Color Thesaurus Entry: Purple
Real World Comparisons
$5000 Poker chip
Barney the dinosaur
Purple Heart medal
Shades of Purple:
Mauve, lilac, heliotrope, violet, lavender, concord, plum, amaranthine
Make every detail count
Colors are powerful descriptors, not fillers. Make sure that if you use a comparison or contrast to highlight a color, you choose the right one. Look at the setting and atmosphere you are working to create, then draw from the viewpoint character or narrator's history, education and past experiences to find the right fit.
A poor example:
Jen sank to the sandy floor of the vineyard with a contented sigh. Great purple clumps hung heavy from the branches, their violet vibrance calling her, but she'd had enough. Her hands were stained indigo and her face was sticky with concord goodness. She gave her heliotrope fingers a final lick and closed her eyes to rest.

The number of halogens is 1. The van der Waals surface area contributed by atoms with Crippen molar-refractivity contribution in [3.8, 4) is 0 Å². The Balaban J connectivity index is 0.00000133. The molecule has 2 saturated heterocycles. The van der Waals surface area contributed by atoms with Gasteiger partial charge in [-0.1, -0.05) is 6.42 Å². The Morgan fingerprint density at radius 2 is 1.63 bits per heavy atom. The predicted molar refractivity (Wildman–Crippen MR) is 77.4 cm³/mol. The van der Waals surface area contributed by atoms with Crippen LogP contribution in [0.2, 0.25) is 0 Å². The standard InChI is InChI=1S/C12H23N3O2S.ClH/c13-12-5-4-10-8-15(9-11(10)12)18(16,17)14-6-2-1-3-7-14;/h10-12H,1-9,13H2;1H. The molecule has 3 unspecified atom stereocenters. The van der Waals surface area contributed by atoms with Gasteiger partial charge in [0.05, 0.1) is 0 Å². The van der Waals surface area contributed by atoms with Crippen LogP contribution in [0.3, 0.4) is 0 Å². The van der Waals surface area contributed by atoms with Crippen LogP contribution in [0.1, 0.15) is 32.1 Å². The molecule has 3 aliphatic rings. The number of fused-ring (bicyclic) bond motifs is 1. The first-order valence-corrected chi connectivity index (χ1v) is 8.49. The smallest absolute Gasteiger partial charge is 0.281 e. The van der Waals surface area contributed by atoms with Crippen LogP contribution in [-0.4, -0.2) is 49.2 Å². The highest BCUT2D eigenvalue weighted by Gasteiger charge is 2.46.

What's wrong with this example?
The descriptions are too strong for this passage. The over-described colors overpower the simple picture of a grape-stuffed girl in a vineyard. This passage gives new meaning to the phrase "purple prose".
A strong example:
Millie tied the cords on the princess's cloak and stepped back to look her over. Her lilac dress was without blemish or wrinkle, just brushing the floor. She was too young for much jewelry, so Millie had adorned her hair with pale lavender orchids. The violet ribbon at her throat was the same shade as her velvet cloak--the royal cloak of the Humphrey family. Millie gave a crisp nod. The princess may be young yet, but there would be no doubting she was heir to the throne.
Why is this example better?
The color in this passage is symbolic--symbolic of something flamboyant and extravagant. As such, the descriptions should match. The color should be emphasized in such a passage.
Posted by Angela Ackerman